Since the end of October, Washington shippers haven’t exported to Indonesia because of new regulations that fruit be inspected before it’s shipped, and that importers in Indonesia have a permit, said Rebecca Lyons, export marketing director for the Wenatchee-based Washington Apple Commission.
In the 2011-12 season, Washington shippers sent 2.5 million bushels worth $51 million to Indonesia, making the country the fifth-largest importer of Washington apples, Lyons said.
“Our industry is quite concerned about it,” she said.
Shipments were robust through October, Lyons said. Exports to Indonesia were up 60% from last year at the same time.
Originally, Indonesia announced that the new regulations would go into effect Oct. 28, Lyons said. But that meant that fruit already on the water couldn’t be imported.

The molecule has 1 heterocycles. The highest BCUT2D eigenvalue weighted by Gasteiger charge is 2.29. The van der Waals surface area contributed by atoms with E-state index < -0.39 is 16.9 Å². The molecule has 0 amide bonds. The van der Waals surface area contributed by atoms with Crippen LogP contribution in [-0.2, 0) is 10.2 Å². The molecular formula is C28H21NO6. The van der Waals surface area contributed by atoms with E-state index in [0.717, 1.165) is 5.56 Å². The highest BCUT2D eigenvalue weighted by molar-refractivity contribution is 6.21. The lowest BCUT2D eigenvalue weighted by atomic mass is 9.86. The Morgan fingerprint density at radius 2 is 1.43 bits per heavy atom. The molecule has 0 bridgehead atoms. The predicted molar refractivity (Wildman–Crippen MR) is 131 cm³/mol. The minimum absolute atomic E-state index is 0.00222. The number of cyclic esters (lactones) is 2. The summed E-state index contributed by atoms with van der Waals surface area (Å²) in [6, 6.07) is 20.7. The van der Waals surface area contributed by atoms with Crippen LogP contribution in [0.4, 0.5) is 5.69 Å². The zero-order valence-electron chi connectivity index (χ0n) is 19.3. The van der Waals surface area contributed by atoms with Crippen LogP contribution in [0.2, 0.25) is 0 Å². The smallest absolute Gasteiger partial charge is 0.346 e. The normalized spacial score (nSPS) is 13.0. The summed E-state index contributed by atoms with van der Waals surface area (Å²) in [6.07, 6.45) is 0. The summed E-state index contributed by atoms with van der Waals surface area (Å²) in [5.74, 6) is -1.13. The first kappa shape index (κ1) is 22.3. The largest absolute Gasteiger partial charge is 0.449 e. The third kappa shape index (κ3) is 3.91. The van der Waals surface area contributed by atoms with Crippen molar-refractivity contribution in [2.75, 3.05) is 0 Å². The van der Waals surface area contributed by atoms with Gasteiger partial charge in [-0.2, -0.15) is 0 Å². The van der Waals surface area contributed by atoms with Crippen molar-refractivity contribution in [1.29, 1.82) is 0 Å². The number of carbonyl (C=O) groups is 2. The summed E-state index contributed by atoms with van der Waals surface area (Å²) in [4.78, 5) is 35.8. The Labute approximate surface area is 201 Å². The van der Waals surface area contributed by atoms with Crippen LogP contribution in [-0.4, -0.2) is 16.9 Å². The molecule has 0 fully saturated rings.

As of Nov. 15, some fruit was still stuck in the Port of Jakarta, though officials were working to get it delivered, and the deadline for the new regulations was pushed back a month, Lyons said.
Washington shippers are hesitant to ship now because they don’t know if receivers will have import permits, Lyons said. In addition, Washington companies may not have access to third-party inspection services that Indonesia could require under the new inspection protocol.
“There’s a lot of uncertainty right now,” Lyons said.